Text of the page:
Chris explains that most Employers know that if they treat one person less favourably than another then they may be guilty of direct discrimination, but the Equality Act also has Indirect Discrimination which is harder to understand and therefore to avoid. Indirect discrimination is when there’s a practice, policy or rule which applies to everyone in the same way, but it has a worse effect on some people than others. The ruling in two Supreme Court cases are important in how employers must act says Chris.

In the first case the employer required employees to pass a ‘core skills assessment’ in order to be considered for promotion, a practice that has been prevalent in many organisations for years. The claimants argued the practice indirectly discriminated against black and minority ethnic and older workers. The Appeal Court had decided it was necessary not only to show the provision, criterion or practice, in this case, the test, discriminated against both the protected characteristic group and individual claimants within it, but also the reason why it was discriminatory. But the Supreme Court ruled the employees only had to show the provision, criterion or practice caused the disadvantage and that the claimants were personally affected by it.

The other case was dealing with a similar issue. The Supreme Court found the disparity in pay between Christian and Muslim prison chaplains, who became salaried employees at different points in time and so were at different points in an incremental pay scale, was justified by the legitimate aim of rewarding skills built up through experience.

So what do these cases teach us asks Chris. Well firstly he goes on employers must not dismiss out-of-hand complaints raised which assert indirect discrimination, just because they can’t see any link between the practice complained of and the protected characteristic relied upon. If employers do something which an employee claims has an adverse effect on those with a protected characteristic, they should look at why they do it, and whether they can change it, without losing its desired aim.

Secondly Employers should always check whether their policies or practices could have a disproportionate impact on particular groups and that even if the reason for the requirement being complained of is not discriminatory, this will not prevent it from amounting to indirect discrimination, putting the onus back on the employer to justify a potentially discriminatory policy or requirement.

The Court of Appeal has confirmed that an organisation’s appeals process can correct a faulty disciplinary procedure and make the resulting dismissal fair. So employers must make sure that the person hearing any appeal is aware that if they believe the original hearing did not follow the disciplinary procedure they should effectively run a full re-hearing of the case and follow the procedure. The outcome may be the same but by doing this they make the process a fair one.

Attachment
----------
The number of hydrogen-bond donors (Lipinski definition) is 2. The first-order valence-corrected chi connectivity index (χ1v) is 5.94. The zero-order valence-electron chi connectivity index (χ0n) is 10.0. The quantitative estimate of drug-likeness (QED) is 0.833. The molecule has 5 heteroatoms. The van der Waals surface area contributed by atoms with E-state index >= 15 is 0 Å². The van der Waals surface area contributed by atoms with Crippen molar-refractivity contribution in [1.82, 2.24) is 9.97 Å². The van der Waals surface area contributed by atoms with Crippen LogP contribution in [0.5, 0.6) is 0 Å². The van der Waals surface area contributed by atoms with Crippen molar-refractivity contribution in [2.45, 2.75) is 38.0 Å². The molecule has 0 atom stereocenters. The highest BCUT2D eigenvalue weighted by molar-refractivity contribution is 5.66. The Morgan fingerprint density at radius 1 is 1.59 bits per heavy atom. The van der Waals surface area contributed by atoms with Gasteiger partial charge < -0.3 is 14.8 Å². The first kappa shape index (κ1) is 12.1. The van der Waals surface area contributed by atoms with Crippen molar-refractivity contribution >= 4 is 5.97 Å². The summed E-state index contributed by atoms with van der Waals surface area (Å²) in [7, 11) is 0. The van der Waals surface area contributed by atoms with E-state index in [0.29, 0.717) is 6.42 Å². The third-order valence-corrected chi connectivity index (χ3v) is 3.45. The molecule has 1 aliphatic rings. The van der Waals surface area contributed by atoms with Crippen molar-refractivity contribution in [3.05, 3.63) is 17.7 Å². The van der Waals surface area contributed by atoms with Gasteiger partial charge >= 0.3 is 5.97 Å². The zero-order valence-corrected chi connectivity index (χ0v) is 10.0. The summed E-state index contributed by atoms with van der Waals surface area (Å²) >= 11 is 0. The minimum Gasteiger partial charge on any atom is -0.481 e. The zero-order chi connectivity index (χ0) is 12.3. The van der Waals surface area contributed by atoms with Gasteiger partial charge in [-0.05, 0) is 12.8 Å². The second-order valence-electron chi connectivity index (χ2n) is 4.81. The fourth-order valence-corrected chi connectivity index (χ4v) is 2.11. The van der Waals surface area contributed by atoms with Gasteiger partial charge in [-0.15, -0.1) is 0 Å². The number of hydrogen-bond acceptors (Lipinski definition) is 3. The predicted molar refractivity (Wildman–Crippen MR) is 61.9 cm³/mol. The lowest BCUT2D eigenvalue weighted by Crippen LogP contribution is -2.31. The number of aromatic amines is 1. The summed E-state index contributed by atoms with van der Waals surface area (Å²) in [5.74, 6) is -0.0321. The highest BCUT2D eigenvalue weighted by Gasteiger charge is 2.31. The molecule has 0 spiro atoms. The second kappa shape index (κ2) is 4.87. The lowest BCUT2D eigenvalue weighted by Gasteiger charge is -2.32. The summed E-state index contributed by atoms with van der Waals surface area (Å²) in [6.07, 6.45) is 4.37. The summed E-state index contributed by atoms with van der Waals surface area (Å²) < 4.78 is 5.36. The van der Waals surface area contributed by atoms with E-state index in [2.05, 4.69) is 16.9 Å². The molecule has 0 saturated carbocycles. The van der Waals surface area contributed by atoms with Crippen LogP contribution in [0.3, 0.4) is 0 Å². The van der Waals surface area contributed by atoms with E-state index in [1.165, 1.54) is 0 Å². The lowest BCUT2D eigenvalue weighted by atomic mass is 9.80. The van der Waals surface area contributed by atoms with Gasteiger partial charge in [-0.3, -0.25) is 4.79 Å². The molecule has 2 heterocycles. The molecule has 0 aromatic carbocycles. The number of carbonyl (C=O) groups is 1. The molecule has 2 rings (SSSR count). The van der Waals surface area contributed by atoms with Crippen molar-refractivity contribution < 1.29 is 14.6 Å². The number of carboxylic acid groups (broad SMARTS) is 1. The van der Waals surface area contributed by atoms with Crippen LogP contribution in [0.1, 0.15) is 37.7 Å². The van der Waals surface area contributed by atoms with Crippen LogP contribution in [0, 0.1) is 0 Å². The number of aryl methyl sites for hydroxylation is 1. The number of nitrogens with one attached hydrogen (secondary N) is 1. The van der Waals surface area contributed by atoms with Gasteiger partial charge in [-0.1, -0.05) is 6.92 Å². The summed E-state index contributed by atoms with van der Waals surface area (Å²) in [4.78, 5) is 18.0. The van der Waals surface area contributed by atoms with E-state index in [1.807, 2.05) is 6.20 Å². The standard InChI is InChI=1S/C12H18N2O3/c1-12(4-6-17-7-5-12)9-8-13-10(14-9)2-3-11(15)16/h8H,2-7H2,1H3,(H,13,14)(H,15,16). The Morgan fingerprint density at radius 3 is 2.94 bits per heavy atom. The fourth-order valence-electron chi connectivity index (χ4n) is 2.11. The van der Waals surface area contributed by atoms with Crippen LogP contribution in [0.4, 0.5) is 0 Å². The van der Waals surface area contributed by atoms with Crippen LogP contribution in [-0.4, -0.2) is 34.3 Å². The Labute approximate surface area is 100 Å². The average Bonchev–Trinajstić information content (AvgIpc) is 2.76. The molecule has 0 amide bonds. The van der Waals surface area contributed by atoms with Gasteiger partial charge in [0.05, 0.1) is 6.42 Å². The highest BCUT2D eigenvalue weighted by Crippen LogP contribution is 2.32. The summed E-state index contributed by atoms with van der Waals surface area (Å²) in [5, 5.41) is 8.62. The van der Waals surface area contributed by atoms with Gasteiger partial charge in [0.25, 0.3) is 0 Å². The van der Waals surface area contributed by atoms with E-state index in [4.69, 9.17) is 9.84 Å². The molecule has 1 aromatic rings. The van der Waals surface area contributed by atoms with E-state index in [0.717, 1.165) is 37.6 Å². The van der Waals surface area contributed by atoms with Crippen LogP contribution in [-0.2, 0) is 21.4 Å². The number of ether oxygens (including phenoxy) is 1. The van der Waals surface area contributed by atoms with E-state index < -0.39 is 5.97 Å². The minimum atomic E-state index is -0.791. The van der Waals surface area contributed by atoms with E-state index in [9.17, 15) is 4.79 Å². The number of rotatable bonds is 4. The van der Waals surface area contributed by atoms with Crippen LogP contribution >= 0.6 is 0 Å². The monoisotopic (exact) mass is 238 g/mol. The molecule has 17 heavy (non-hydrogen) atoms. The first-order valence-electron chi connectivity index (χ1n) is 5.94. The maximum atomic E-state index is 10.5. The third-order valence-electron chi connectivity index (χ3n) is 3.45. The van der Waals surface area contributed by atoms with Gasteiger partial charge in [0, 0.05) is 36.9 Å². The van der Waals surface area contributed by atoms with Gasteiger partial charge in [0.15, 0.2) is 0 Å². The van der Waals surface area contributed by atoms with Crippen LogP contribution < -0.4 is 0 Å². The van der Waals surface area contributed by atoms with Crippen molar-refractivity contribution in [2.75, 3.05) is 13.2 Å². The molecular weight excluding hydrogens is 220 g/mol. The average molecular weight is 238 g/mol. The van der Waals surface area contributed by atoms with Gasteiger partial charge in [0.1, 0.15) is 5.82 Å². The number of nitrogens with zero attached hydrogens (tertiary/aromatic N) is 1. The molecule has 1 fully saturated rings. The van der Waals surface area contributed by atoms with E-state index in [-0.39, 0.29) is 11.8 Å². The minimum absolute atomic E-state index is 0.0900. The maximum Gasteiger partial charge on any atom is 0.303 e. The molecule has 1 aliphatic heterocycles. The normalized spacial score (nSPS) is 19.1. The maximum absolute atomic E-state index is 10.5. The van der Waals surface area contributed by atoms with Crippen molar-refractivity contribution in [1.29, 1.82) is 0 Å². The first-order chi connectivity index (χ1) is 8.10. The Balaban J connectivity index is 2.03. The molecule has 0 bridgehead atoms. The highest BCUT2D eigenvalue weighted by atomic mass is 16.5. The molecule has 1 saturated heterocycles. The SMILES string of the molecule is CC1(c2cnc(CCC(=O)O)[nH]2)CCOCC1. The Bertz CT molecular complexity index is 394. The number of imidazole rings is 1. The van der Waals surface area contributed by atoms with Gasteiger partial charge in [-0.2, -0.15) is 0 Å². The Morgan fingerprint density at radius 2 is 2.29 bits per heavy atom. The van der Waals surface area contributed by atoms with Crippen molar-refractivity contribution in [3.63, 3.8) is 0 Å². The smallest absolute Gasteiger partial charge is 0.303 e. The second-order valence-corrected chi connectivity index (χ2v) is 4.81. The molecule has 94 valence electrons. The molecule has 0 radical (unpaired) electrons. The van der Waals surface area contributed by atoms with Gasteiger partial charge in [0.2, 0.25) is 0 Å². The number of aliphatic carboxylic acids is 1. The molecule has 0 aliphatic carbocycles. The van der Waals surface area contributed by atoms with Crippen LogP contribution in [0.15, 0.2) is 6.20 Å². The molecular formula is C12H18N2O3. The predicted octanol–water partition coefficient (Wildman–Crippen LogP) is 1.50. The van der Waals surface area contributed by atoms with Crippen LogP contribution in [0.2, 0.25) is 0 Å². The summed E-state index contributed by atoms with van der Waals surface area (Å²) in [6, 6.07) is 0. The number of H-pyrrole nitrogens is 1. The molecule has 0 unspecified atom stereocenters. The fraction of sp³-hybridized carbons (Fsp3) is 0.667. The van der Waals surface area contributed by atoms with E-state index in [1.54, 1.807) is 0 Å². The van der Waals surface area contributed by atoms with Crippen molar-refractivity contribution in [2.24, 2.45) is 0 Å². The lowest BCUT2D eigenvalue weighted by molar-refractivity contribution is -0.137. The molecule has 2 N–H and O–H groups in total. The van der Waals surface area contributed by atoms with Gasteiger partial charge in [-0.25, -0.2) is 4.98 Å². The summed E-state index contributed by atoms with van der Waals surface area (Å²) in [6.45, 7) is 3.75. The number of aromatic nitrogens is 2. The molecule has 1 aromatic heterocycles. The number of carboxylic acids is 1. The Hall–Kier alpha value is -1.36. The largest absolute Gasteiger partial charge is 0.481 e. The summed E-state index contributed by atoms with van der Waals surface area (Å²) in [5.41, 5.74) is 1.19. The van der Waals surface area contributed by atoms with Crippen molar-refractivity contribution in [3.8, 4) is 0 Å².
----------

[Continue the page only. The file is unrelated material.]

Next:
The final case does not unfortunately give quite so much clarity on how night workers on call but allowed to sleep on the employer’s premises are engaged in work that counts towards the national minimum wage. The EAT decided a ‘sleep-in’ care worker, who had to assist a ‘waking’ night time care worker, was entitled to be paid according to his contract, rather than accept a £25 allowance specified for this type of work at his interview. Chris explains that if employers have employees who are required to be on their premises overnight some of which must be awake but some can sleep unless called upon to work and they pay an allowance for each such practice to the latter they must also make it clear in the Contract of Employment how and if the latter group will be paid if called upon to work. He goes on it is unlikely that it would be legal to rely just on the allowance as full and final payment.

Mental Health

 

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The good news is that according to a large-scale study by the Mental Health Charity Mind Employers are getting better at managing mental ill-health says Chris Wilkinson from Expert HR Solutions.  The not so good news, he continues is that the study shows that 26% of Employees who describe their mental health as poor say that work is the main cause.  When you consider that around 12% of employees suffer from poor mental health the problem is widespread and likely to be present in most workplaces.

The research also laid bare the discrepancy between Employees and Line Managers with 54% of the former feeling supported by their line manager, but 73% of managers said they would feel confident supporting an employee experiencing a mental health problem.  Part of this discrepancy may be explained by the fact that only 26% of employees said they would be likely to seek support if they were experiencing a mental health issue.